24th February 2020
BCUHB Executive Medical Director Dr David Fearnley said:
“Significant investment in additional staff and resources, including the development of a new £2.3m hybrid theatre, means we now have a stable, fit-for-purpose, modern vascular service.
“Under the previous service model, patients who live in rural locations in Anglesey and Gwynedd had to travel to Wrexham for emergency vascular surgery for half of the week.
“It is widely recognised that the previous service model was too stretched and did not meet national guidelines. Without changing the service, we would not have been able to recruit doctors in the future, meaning we would lose the service in North Wales altogether.
“We have recruited seven vascular consultants since moving forward with the change in service, and now have a sustainable on-call rota which can care for patients in need of emergency care."
From 10 April 2019, Glan Clwyd Hospital will become the arterial centre for the vascular network and will provide all emergency and elective arterial surgery and complex endovascular interventions. In order to support this the Health Board has appointed clinical staff, opened an additional ring fenced arterial ward and installed a state of the art hybrid operating theatre.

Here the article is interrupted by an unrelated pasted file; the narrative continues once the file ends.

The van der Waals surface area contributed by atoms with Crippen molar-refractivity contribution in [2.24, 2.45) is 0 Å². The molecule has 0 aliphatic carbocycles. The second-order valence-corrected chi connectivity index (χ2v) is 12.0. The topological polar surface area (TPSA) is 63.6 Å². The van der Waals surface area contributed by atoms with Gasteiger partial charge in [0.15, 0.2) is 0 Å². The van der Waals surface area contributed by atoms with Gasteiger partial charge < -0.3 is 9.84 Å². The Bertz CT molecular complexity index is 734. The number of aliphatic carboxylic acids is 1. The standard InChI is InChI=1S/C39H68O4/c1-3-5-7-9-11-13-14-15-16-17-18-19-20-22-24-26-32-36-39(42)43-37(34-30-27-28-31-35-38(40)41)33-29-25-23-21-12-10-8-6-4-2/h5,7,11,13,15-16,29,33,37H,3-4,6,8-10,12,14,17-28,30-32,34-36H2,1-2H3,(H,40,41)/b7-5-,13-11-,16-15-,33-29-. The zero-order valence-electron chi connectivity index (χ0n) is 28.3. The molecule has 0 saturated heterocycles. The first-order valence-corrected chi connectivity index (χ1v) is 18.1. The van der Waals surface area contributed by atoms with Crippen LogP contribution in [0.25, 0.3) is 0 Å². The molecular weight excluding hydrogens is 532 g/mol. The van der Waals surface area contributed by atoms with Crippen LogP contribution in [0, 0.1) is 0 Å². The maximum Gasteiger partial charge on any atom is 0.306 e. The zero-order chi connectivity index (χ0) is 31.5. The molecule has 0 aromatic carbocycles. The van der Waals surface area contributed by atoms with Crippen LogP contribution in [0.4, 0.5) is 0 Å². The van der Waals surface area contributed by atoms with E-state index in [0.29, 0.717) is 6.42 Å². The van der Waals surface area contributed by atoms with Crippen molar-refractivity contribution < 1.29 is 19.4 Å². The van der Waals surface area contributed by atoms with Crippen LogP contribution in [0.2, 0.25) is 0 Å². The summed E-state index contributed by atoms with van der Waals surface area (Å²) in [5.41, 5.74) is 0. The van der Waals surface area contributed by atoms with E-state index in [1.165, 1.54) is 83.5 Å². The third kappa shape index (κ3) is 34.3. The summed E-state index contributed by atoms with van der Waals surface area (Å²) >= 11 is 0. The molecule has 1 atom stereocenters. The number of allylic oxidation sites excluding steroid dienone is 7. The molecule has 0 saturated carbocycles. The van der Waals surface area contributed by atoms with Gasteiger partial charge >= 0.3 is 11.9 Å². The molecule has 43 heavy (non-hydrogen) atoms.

The 24-hour-a-day, 7-days-a-week consultant vascular emergency rota will run from Glan Clwyd Hospital. It currently runs from Ysbyty Gwynedd and Wrexham Maelor Hospital on an alternating basis. In simple terms, at present for half of the week emergency care is available in Wrexham, and for half of the week it’s based in Bangor. By locating the small number of emergency cases in one site, it means everyone has equal access to the best expertise, regardless of where in North Wales they live.
The acute hospitals; Wrexham Maelor Hospital, Glan Clwyd Hospital and Ysbyty Gwynedd will continue to have a consultant surgeon presence and will provide the following clinical services: vascular clinics, diagnostics, interventions including renal access and varicose vein procedures, review of in-patient vascular referrals, and rehabilitation. Day-case peripheral angioplasty and simple stenting will also continue at all sites.
Why is this service changing?
Are renal services moving?
Media reports have made reference to dangers if patients are not seen in “the golden hour”
Who has supported the decision the board made in January 2013?